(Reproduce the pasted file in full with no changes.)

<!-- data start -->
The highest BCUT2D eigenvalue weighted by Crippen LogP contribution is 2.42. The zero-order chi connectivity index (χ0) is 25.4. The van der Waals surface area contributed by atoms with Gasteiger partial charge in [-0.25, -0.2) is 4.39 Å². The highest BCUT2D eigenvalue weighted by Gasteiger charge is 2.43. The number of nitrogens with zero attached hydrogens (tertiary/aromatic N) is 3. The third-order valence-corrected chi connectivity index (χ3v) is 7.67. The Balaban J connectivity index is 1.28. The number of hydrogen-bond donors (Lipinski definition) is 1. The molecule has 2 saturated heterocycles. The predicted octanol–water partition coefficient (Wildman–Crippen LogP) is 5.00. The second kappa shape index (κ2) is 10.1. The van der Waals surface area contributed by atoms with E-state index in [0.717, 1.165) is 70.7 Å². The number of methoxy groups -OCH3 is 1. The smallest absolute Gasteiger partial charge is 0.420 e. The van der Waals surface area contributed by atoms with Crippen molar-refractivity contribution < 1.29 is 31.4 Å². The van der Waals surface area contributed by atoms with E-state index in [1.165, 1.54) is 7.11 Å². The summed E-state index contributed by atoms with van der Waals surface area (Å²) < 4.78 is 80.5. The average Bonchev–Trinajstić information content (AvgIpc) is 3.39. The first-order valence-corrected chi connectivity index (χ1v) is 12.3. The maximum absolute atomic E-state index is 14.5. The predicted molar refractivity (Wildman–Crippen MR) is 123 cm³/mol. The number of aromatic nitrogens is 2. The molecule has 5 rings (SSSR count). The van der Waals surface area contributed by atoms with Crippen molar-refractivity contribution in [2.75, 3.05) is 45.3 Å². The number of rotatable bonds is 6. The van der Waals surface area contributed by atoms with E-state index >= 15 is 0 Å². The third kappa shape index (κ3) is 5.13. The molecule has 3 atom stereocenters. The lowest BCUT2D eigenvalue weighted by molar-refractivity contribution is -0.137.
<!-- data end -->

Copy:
The highest BCUT2D eigenvalue weighted by Crippen LogP contribution is 2.42. The zero-order chi connectivity index (χ0) is 25.4. The van der Waals surface area contributed by atoms with Gasteiger partial charge in [-0.25, -0.2) is 4.39 Å². The highest BCUT2D eigenvalue weighted by Gasteiger charge is 2.43. The number of nitrogens with zero attached hydrogens (tertiary/aromatic N) is 3. The third-order valence-corrected chi connectivity index (χ3v) is 7.67. The Balaban J connectivity index is 1.28. The number of hydrogen-bond donors (Lipinski definition) is 1. The molecule has 2 saturated heterocycles. The predicted octanol–water partition coefficient (Wildman–Crippen LogP) is 5.00. The second kappa shape index (κ2) is 10.1. The van der Waals surface area contributed by atoms with E-state index in [0.717, 1.165) is 70.7 Å². The number of methoxy groups -OCH3 is 1. The smallest absolute Gasteiger partial charge is 0.420 e. The van der Waals surface area contributed by atoms with Crippen molar-refractivity contribution < 1.29 is 31.4 Å². The van der Waals surface area contributed by atoms with E-state index in [1.165, 1.54) is 7.11 Å². The summed E-state index contributed by atoms with van der Waals surface area (Å²) < 4.78 is 80.5. The average Bonchev–Trinajstić information content (AvgIpc) is 3.39. The first-order valence-corrected chi connectivity index (χ1v) is 12.3. The maximum absolute atomic E-state index is 14.5. The predicted molar refractivity (Wildman–Crippen MR) is 123 cm³/mol. The number of aromatic nitrogens is 2. The molecule has 5 rings (SSSR count). The van der Waals surface area contributed by atoms with Crippen molar-refractivity contribution in [2.75, 3.05) is 45.3 Å². The number of rotatable bonds is 6. The van der Waals surface area contributed by atoms with E-state index >= 15 is 0 Å². The third kappa shape index (κ3) is 5.13. The molecule has 3 atom stereocenters. The lowest BCUT2D eigenvalue weighted by molar-refractivity contribution is -0.137.